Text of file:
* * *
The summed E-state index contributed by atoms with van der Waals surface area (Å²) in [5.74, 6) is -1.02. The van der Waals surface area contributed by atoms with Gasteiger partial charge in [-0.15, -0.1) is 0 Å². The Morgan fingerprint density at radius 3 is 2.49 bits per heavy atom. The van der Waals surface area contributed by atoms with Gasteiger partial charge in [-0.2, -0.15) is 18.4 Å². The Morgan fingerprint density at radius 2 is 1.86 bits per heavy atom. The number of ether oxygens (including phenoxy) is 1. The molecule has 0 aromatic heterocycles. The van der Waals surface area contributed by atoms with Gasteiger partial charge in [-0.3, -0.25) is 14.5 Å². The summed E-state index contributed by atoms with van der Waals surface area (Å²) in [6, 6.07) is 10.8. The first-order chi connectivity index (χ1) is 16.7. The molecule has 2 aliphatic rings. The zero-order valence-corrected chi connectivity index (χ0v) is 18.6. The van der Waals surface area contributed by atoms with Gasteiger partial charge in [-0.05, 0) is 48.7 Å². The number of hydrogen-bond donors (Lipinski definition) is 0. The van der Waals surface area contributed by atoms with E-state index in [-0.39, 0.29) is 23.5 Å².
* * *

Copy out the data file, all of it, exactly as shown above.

The summed E-state index contributed by atoms with van der Waals surface area (Å²) in [5.74, 6) is -1.02. The van der Waals surface area contributed by atoms with Gasteiger partial charge in [-0.15, -0.1) is 0 Å². The Morgan fingerprint density at radius 3 is 2.49 bits per heavy atom. The van der Waals surface area contributed by atoms with Gasteiger partial charge in [-0.2, -0.15) is 18.4 Å². The Morgan fingerprint density at radius 2 is 1.86 bits per heavy atom. The number of ether oxygens (including phenoxy) is 1. The molecule has 0 aromatic heterocycles. The van der Waals surface area contributed by atoms with Gasteiger partial charge in [-0.3, -0.25) is 14.5 Å². The summed E-state index contributed by atoms with van der Waals surface area (Å²) in [6, 6.07) is 10.8. The first-order chi connectivity index (χ1) is 16.7. The molecule has 2 aliphatic rings. The zero-order valence-corrected chi connectivity index (χ0v) is 18.6. The van der Waals surface area contributed by atoms with Gasteiger partial charge in [-0.05, 0) is 48.7 Å². The number of hydrogen-bond donors (Lipinski definition) is 0. The van der Waals surface area contributed by atoms with E-state index in [-0.39, 0.29) is 23.5 Å².